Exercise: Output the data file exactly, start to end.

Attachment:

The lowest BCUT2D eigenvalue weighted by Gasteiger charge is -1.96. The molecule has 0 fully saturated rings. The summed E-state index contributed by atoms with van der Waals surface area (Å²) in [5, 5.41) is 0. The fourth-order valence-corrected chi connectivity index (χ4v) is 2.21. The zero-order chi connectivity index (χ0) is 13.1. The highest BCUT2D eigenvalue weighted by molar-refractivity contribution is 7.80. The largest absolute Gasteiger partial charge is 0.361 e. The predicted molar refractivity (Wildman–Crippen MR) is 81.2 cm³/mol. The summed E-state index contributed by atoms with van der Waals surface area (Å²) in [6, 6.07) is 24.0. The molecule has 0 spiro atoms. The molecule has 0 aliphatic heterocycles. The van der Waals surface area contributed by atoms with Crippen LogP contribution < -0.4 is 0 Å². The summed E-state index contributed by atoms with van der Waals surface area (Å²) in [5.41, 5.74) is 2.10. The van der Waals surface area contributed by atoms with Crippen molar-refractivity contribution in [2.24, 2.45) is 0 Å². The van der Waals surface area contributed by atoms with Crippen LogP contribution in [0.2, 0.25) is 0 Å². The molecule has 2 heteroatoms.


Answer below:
The lowest BCUT2D eigenvalue weighted by Gasteiger charge is -1.96. The molecule has 0 fully saturated rings. The summed E-state index contributed by atoms with van der Waals surface area (Å²) in [5, 5.41) is 0. The fourth-order valence-corrected chi connectivity index (χ4v) is 2.21. The zero-order chi connectivity index (χ0) is 13.1. The highest BCUT2D eigenvalue weighted by molar-refractivity contribution is 7.80. The largest absolute Gasteiger partial charge is 0.361 e. The predicted molar refractivity (Wildman–Crippen MR) is 81.2 cm³/mol. The summed E-state index contributed by atoms with van der Waals surface area (Å²) in [6, 6.07) is 24.0. The molecule has 0 spiro atoms. The molecule has 0 aliphatic heterocycles. The van der Waals surface area contributed by atoms with Crippen LogP contribution < -0.4 is 0 Å². The summed E-state index contributed by atoms with van der Waals surface area (Å²) in [5.41, 5.74) is 2.10. The van der Waals surface area contributed by atoms with Crippen molar-refractivity contribution in [2.24, 2.45) is 0 Å². The van der Waals surface area contributed by atoms with Crippen LogP contribution in [0.2, 0.25) is 0 Å². The molecule has 2 heteroatoms.